May 20, 2019/Day 227
Noon Position: 33 212N 62 09W
Course(t)/Speed(kts): NNE 4
Miles since departure: 30,283
Avg. Miles/Day: 133
When I mentioned our slowness in the context of *regression to the mean* in a recent post, I was hoping the mean we finally regressed to would be something like 135 miles a day. In the last week, however, we’ve had only two 100-plus mile days. Mo can crank out 1,100 miles a week without coming up for air, but this week we logged but 651. So our mean just gets meaner and meaner.
We are finally above Bermuda, however, and have answered the question regarding on which side we’d take her. Port.
“Have you explained why your first stop is St John’s?” asked a friend recently, “Not New York, Boston, Camden, Lunenberg, Halifax, to name just, well, five?”
It is a good question, and the answer is simple: I never considered going anywhere else because a) St John’s is decidedly on the Figure 8 route and b) it has the required marine facilities and big grocery stores. And did I mention, it’s right on the route?
Actually, I did flirt briefly with the idea of Boston, thinking that goods there would be cheaper and marine facilities, more diverse. And though it does save some 500 miles of sailing on this inbound leg, Boston is so far west that it adds 1,000 miles to the leg up to the Arctic. So, I’ve decided to stick to the most logical stop.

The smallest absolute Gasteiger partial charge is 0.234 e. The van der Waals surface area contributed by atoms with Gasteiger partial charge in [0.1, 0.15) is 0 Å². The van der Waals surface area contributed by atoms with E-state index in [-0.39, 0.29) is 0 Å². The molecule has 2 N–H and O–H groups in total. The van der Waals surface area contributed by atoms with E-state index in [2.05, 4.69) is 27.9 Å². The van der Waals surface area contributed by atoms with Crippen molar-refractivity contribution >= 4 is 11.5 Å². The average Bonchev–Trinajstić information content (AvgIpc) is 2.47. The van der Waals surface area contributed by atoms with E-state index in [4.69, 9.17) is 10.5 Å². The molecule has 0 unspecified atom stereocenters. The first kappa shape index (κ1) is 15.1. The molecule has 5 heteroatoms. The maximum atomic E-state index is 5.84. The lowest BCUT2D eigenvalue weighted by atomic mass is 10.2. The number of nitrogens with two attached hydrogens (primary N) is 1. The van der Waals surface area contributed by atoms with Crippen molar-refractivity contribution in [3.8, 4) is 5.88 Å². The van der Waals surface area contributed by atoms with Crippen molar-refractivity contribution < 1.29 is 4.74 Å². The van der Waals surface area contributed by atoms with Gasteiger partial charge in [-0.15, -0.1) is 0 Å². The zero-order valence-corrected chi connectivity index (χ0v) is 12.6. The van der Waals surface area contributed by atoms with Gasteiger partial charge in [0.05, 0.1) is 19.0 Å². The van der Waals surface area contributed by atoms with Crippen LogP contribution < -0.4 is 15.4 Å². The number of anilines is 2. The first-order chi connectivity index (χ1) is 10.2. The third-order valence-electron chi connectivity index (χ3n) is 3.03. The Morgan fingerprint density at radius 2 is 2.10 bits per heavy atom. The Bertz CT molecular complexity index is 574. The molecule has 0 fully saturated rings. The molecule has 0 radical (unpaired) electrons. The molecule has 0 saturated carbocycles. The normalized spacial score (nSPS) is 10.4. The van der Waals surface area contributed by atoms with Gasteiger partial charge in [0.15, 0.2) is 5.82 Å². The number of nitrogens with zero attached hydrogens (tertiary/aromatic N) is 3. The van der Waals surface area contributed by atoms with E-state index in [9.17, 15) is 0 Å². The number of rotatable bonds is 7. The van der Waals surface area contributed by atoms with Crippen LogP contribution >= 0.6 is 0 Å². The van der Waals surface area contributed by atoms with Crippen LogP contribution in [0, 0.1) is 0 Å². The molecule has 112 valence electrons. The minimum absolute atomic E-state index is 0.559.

St. John’s is less than a thousand miles north now. In any worthy wind, we’d be there before the end of the month. But when your average speed is 3.9 knots…you don’t do the when-do-we-make-port math.
I’ve been worried about not having an anchor windlass switch. I have no plan to anchor prior to making port, but St John’s is in high latitudes and in the way of icebergs coming down from Greenland, this in a heavy iceberg year and an anticipated landing month that is not yet summer. Which is to say, I want to be ready to anchor in an emergency if need be.
Hot-wiring the switch is easy enough, but imagine hot-wiring in the dark of night in the rain on a cold, gale-racked and unfamiliar coast. Clearly, having a switch is better.
After scrounging around in the odd-bits box, I found a below-decks-only, three-way switch. It looks to be as old as the boat and unused. After installation and testing (it makes the windlass go), I packed its connections with dialectic grease, wrapped that in duct tape, doused the switch lever in penetrating oil, and wrapped the whole thing in a zip lock bag. All this care because the anchor locker is not remotely dry in a seaway, not to mention in the rain of a cold, gale-racked and unfamiliar coast.
I think this bodger ought to do until a
new switch can be acquired.
This article was syndicated from The Figure 8 Voyage